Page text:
So far this winter, grain shipments have been moving steadily to the west coast, albeit not at a record pace. That’s important to note as this year could see the second largest cereals and oilseeds movement in history.
But there is a looming concern as shipments to Prince Rupert are down by 200 cars per week, and ships awaiting loading in Vancouver have increased to 20 from the usual dozen -that’s an ominous development. All it takes is a spell of severe weather to throw the system into significant delay. Canadian Pacific reports that shipments are generally on schedule. However, Canadian National is only at 56% in allocating cars for orders, that’s worrisome. They are hiring more staff and leasing more locomotives but that will take time. One development that has all the signs of delaying grain shipments is the increase in oil tanker car shipments. That was part of the problem during the last grain shipping crisis, but has moderated over the last couple of years as energy companies cut back on rail shipments due to a collapse in oil prices. Now that oil prices have almost doubled, oil shipping by rail car has risen dramatically as that option becomes more economic to oil companies. It’s not that grain and oil shipping actually get much in the way of each other, as they generally use different shipping directions, it’s the allocation of locomotives and staff that seems to favour oil shipping over grain shipments. The suspicion is that railway companies can make more money with oil shipping, one reason being that the turnaround time is much quicker. That’s a point that grain shipping companies are trying to resolve – but it’s a slow process.
At present the turnaround time for a grain hopper car is 21 days. That’s remained static for years but is being lowered with adjustments to infrastructure and logistics. Loading and un-loading times of hopper cars is improving with the installation of loop tracks that can load and unload 100 plus unit trains almost continuously. Automated handling is also reducing the human element in the mechanical process of loading/unloading hopper cars. At ports, improvements are also speeding up the process, although some of them are agonizingly slow. One improvement involved the loading of ships during rainfalls. In the past, most ships were loaded with open cargo covers which allowed moisture in if it was raining. Ships captains and owners usually stopped the loading process in order to avoid liability for spoiled, moisture-laden grain. In rain-prone Vancouver and Prince Rupert that meant many weeks when no loading could be done due to the invariable rain delays. There was a way to avoid that by using a closed hatch and tube loading process, but there were problems with getting unionized longshoreman to work with that system. This is slowly being resolved and more loading is being done with the closed system.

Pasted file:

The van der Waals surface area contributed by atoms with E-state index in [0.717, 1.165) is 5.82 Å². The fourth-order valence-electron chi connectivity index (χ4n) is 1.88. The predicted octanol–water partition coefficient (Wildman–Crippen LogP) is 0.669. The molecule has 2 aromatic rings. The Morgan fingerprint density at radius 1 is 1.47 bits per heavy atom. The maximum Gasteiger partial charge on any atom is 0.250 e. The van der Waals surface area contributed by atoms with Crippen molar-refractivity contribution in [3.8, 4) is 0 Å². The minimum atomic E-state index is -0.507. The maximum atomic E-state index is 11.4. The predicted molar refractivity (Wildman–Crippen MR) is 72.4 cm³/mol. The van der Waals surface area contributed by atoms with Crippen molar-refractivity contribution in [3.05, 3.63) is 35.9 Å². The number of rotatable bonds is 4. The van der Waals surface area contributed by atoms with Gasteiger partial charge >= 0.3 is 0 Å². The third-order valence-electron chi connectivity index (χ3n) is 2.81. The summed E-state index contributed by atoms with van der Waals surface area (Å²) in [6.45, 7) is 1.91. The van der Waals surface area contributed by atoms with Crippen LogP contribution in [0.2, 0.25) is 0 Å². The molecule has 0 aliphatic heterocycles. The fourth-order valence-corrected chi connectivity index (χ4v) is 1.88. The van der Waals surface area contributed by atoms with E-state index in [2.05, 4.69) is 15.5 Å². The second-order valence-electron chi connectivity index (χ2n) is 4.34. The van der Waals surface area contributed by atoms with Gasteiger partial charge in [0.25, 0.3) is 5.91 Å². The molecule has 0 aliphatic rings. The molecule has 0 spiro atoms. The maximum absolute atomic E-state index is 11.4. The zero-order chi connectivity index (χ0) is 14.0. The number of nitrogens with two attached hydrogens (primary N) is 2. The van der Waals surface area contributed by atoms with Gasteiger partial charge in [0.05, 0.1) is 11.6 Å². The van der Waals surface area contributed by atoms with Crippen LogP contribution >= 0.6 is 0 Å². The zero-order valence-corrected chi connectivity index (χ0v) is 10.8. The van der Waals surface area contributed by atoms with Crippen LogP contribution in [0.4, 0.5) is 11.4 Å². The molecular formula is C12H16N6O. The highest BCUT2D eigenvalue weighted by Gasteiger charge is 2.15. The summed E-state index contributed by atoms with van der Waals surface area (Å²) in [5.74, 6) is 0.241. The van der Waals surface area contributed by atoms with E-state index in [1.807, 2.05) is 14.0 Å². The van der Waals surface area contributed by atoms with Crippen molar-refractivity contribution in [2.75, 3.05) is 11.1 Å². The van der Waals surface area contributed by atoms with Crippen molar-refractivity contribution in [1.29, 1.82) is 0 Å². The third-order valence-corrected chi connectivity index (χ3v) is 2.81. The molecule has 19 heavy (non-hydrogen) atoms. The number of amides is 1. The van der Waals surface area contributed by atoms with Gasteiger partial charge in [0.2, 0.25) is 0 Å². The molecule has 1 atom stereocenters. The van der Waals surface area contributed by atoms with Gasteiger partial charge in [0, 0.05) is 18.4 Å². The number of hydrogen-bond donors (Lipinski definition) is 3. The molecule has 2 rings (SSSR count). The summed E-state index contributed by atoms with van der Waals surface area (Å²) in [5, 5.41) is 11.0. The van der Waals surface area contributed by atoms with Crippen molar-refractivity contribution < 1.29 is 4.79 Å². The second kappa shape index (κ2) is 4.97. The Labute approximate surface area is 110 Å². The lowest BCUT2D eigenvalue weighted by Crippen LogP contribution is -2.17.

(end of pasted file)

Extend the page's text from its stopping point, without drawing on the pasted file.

Grain companies, anticipating more grain shipping, are also building new high-throughput grain terminals in Vancouver. That’s progressive, but the hold-up still remains in rail shipments. Even with improved loading logistics and infrastructure at prairie grain elevators, capacity needs to almost double to keep up with expanding production and shipping. An answer has come to increase rail shipping capacity by at least 20% and it involves the grain hopper car itself. The existing hopper car fleet is made up of a couple similar designs that are a familiar sight across western Canada. Those cars are nearing the end of their mechanical life. New hopper cars are in the works that are shorter but taller and can hold either the same tonnage per car or more. The improvement comes in the ability of railways to haul more cars with a total of more tonnage in 150-car grain unit trains. Add into that continuous loading/unloading with loop tracks and one can foresee that along with increased tonnage, turnaround times could be reduced to less than 2 weeks. That would be a significant boost to grain volumes being shipped to the coast.
But, and there is a but – the total grain hopper car fleet is not expected to be fully replaced until the late 2020’s and then there is the question of who will finance that replacement – I expect grain growers will pay one way or another. Yes, improvements are coming to grain shipping, but it will be incremental and frustratingly slow. With the improved yields of hybrid wheat on the horizon any increased grain shipping will be just in time.